The tag returned isn’t the one that you received on registration. While possible, I find this unlikely to be the issue.
Your code is opening your form however it is causing an exception which Dexterity/Dynamics does not display.
I’m going with #2 on this one, but how to prove it?
Two ways that I can think of.
Load Visual Studio or Windbg and your source code on the machine. Attach to the Dynamics.exe process and set a breakpoint in your code and step through your code. You should see that a first chance exception happened. Apart from the licensing aspect of installing VS2008 on the customer machine (full version as the Express version cannot attach to process), you have to deploy source etc. So we went with the 2nd option.
Recode your application slightly to trap and display the exception.
Code ISV had to open the form
DynamicsGPForm1 f = new DynamicsGPForm1();
Because I was sure that the form was throwing an unhandled exception which was caught silently by Dexterity, the solution is to catch and show the exception in the ISV application.
Suggested Code Change
DynamicsGPForm1 f = new DynamicsGPForm1();
catch (Exception fException)
After making the change and deploying the new code, we hit pay dirt. An exception was caught – the error was:
Can’t load file
Could not load file or assembly ‘Microsoft.VisualBasic.Powerpacks.Vs, Version=184.108.40.206, Culture=neutral, PublicKeyToken=b03f57f11d50a3a’ of one of its dependencies. The system cannot find the file specified.
Now we’re getting somewhere. We just need to install this assembly on the client machine and we should be good.
The name didn’t seem familiar to me and so I did a search for the assembly. I learned a few things in my search:
The assembly is from the Visual Basic Powerpack
There are versions 2.0 and 3.0 available on MSDN for free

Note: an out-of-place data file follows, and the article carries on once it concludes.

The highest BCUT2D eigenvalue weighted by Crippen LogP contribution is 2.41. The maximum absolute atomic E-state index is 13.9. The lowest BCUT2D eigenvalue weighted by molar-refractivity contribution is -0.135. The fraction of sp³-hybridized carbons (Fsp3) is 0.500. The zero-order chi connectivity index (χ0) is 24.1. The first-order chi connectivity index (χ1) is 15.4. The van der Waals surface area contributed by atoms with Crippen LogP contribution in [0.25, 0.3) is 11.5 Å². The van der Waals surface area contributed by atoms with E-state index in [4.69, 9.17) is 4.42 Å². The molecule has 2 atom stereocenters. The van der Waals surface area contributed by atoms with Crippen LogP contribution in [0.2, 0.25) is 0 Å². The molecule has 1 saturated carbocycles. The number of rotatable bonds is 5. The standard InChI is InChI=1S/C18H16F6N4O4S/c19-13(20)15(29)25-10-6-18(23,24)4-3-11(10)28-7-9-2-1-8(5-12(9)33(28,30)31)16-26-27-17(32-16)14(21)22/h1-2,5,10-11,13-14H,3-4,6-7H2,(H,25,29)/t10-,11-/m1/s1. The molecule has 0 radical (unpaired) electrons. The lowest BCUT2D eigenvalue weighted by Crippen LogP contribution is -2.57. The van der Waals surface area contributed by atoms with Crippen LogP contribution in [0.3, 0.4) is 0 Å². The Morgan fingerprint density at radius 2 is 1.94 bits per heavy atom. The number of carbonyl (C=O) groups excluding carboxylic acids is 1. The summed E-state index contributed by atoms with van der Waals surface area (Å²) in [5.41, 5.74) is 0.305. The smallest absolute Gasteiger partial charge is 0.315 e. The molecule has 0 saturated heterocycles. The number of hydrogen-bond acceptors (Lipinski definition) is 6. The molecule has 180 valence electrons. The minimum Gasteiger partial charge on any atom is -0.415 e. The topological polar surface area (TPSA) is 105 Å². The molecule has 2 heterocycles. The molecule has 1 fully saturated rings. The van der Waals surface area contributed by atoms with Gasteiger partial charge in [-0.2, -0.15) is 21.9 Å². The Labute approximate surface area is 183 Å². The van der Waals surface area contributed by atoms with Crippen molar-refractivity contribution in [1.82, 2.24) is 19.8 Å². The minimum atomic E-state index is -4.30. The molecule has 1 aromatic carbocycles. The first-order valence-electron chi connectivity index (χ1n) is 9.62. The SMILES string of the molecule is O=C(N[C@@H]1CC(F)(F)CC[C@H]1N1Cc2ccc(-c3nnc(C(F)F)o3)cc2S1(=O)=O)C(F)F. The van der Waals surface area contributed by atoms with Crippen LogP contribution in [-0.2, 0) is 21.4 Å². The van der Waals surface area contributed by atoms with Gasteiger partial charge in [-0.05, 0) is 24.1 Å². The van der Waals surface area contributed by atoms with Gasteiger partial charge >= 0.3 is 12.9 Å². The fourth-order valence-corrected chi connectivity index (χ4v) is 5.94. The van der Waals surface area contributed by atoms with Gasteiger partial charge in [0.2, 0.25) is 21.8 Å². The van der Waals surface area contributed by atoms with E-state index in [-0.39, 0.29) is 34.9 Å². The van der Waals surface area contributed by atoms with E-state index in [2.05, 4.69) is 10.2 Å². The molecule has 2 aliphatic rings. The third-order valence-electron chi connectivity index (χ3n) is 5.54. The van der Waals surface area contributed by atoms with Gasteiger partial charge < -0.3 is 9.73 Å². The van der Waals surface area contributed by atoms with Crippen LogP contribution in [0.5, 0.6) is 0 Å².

It is installed with Visual Studio 2008 SP1.
After installing both the 2.0 and 3.0 versions on my machine, I found I still couldn’t access the form. Why not?
Well, apparently there was a “name change” in the dll. In the public downloadable version, the name of the assembly is Microsoft.VisualBasic.Powerpacks.dll. Note that there is no “Vs” at the end as hers was using.
From a bit more research, I found that is the version that is included with VS 2008 SP1 and you cannot download it “standalone”. The only way to get the “Vs” version installed to the client is to make an installer package that invokes the bootstrapper assembly for the package.
This form post talks about it. I’m sure you can find more information if you search.
Because the ISV really wanted to use this component, the only solutions would be to:
Create the installer to invoke the Powerpacks bootstrapper (a bit of work)
Load the 3.0 version on the development machine(since the most recent). Switch the reference to the new version. Recompile and fix any name issues. Then on the customer machines, just manually download and install the 3.0 Visual Basic Powerpack and your .NET addin form should open correctly.